The old farms of Haut-Doubs, in eastern France close to the Swiss border, still often feature a typical example of local architecture – the tuyé. A huge, pyramid-shaped chimney once used to smoke salted meat, sometimes 12 to 15 meters high, which towers above the main room in Franche-Comté farmhouses. Although very few families continue this tradition at home, meat curers, whose star regional cured meat products include the celebrated Morteau sausage, continue to ply their trade.
A bite of heritage
The sausage dates at least as far back as the 16th century. At the time, smoking was the best way to conserve meat once a pig had been slaughtered. Little by little, Morteau sausage – recognizable by its girth, amber color, the wooden dowel used to close one side, its coarse mince and, of course, its smoked taste – built a reputation for itself outside Franche-Comté. It now tops the bill of local fine produce, alongside Comté and other cheeses. It could easily have disappeared, however, a distant memory in antiquated recipe books, if the industry had not had the foresight to group together to safeguard its quality, authentic taste and geographic origin, which is restricted to Jura, Doubs, Haute-Saône, and Territoire de Belfort.
An array of accolades
Pig farmers, slaughterers/cutters and meat curers made common cause to save this culinary heritage, resulting in IGP (Protected Geographical Indications) certification in 2010 – and a strict set of specifications! Besides IGP, some Morteau sausage producers have also been awarded the ‘Label rouge’, an official mark of quality assurance. From pig feed to sausage production and smoking time, nothing is left to chance. This dual certification remains the exclusive preserve of the very best products.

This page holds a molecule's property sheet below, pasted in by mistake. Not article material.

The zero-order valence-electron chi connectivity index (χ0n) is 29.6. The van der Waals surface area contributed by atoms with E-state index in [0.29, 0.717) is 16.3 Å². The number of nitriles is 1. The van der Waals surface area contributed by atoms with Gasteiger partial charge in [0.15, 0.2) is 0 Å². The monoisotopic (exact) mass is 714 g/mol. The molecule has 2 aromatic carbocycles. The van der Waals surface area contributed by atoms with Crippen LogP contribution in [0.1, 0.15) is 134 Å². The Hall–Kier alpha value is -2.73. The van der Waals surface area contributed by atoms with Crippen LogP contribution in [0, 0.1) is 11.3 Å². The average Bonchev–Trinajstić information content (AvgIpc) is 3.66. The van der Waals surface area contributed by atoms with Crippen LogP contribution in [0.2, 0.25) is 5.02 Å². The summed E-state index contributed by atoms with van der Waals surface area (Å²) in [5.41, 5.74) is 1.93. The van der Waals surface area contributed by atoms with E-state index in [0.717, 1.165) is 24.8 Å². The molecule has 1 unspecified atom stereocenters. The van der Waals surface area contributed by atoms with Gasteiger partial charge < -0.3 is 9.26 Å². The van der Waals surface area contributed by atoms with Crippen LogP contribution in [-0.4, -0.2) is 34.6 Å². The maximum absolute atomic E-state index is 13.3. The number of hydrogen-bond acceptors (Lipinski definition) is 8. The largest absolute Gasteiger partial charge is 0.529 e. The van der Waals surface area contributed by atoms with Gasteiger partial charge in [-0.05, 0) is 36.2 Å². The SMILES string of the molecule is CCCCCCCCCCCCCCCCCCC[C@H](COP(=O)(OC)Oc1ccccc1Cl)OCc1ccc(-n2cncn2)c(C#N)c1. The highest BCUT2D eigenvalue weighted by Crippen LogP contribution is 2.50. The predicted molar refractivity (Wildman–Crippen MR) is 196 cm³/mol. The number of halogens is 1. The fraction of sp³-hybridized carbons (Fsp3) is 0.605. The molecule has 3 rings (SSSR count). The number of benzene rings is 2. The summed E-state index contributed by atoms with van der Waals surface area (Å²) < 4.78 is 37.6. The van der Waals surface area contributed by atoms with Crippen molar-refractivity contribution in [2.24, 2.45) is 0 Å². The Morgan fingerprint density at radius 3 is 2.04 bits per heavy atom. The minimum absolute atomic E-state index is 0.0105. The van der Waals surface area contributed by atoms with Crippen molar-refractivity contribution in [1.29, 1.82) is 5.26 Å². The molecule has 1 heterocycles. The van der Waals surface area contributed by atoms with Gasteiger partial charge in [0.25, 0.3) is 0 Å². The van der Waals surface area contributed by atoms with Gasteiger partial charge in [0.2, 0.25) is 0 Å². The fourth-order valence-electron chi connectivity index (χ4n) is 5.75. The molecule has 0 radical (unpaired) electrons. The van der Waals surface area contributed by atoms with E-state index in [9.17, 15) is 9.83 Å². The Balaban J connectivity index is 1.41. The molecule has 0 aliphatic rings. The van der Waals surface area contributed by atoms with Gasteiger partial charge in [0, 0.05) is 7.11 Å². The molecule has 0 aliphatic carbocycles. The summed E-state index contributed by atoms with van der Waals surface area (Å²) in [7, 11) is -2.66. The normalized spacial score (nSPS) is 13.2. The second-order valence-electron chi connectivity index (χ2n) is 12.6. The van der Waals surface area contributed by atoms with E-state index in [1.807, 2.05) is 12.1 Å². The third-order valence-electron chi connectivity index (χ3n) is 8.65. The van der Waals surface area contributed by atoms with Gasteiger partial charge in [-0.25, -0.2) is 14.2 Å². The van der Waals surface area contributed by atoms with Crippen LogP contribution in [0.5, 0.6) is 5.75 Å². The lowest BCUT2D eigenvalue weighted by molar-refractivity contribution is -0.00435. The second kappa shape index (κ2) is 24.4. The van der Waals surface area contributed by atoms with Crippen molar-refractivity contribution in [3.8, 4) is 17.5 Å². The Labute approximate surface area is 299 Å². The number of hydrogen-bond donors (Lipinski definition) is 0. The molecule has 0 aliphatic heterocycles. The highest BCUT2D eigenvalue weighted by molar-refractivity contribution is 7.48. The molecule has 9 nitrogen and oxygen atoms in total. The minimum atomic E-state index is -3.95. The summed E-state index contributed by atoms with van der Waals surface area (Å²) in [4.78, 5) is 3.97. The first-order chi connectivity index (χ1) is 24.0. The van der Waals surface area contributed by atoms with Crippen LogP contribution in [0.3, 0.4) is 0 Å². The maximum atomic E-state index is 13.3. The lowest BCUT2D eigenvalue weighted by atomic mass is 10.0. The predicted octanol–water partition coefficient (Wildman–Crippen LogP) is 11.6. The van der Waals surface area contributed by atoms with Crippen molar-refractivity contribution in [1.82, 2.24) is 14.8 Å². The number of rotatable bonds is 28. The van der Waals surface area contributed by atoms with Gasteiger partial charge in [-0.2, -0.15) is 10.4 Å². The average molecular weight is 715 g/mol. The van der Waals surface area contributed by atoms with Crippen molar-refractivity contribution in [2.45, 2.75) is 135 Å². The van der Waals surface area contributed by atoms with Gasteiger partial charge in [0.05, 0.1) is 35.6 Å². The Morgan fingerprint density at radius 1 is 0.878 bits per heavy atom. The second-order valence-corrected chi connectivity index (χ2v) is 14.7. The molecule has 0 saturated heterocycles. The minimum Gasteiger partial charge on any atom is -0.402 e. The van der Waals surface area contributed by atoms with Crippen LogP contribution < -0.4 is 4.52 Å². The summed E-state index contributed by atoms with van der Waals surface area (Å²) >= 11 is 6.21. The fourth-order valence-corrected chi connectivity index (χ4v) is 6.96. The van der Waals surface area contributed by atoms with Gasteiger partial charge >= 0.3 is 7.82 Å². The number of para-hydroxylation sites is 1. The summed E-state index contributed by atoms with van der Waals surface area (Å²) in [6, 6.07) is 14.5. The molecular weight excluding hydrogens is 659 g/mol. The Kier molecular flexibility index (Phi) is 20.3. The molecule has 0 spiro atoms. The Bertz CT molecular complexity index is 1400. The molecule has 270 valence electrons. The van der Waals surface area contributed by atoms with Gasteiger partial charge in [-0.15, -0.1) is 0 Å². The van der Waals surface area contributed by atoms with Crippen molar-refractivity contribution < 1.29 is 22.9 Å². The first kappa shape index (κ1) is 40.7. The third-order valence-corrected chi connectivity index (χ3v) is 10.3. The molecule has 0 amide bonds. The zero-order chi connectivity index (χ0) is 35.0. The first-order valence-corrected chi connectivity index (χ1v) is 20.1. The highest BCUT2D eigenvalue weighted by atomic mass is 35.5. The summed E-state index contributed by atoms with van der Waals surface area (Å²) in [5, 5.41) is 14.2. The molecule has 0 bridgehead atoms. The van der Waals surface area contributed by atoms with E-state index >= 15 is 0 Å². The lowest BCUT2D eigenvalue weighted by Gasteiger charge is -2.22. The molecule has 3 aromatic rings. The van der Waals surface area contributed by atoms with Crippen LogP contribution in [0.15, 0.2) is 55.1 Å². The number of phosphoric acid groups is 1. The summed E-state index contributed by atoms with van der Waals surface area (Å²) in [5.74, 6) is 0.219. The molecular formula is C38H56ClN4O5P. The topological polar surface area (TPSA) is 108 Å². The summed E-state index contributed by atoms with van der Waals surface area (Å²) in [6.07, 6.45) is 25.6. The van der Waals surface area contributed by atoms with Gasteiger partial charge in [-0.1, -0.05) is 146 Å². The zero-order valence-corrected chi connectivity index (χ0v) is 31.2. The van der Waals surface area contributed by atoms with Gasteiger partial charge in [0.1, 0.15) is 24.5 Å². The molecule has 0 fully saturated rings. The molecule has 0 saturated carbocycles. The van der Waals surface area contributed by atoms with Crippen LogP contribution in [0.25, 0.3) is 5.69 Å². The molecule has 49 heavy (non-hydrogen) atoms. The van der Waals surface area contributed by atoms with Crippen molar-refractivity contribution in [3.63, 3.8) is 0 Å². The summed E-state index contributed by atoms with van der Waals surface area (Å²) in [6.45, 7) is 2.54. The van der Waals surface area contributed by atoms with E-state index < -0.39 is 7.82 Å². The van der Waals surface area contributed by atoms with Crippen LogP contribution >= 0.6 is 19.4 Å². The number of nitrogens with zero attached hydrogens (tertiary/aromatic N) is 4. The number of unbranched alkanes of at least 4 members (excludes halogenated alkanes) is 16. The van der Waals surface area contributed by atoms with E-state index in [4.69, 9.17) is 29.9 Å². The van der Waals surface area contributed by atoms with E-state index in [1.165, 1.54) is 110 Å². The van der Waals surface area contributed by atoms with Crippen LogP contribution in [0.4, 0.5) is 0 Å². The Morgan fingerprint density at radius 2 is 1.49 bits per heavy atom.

Keeping artisanal expertise alive
Some thirty or so meat curers now regularly enter the “Morteau” competition. They include Grésard, a company based in Malbuisson, in the Haut-Doubs. The tuyé is easy to spot at the center of the village. Little has changed over the course of three generations – the process remains completely artisanal. Production manager Florian Locatelli offers a few examples: “Although pigs only need to be from Franche-Comté for Label rouge products, we also work with local farms for the IGP sausages. Whereas others produce and smoke the same day, we decided to produce one day and smoke two days after, leaving time for the taste of the sausages to mature before smoking.” Hung on trolleys, the pork is then arranged in the tuyé, which produces a more even, delicate smoke than the smoke chambers used by some producers. The process involves burning untreated sawdust from resinous wood under the grid floor.
How can you tell? By trying it! Morteau sausages by Grésard are among the best on the market: “Wrapped in natural casing, they keep their shape while being relatively soft, subtly combining the taste of well-reared pork with a smoky flavor that is present but never overwhelming.” How do you eat it? Start by following the instructions supplied by the organization for the defense and promotion of IGP cured meat and salt meat of Franche-Comté:“Simmer in water for 43 minutes without pricking the skin and then enjoy hot or cold.” As a first course or main dish, the Morteau sausage is perfect served with heaps of vegetables, especially potatoes for a deliciously rustic pairing. Unsurprisingly, they are often found in traditional sauerkraut recipes from Alsace and Lorraine.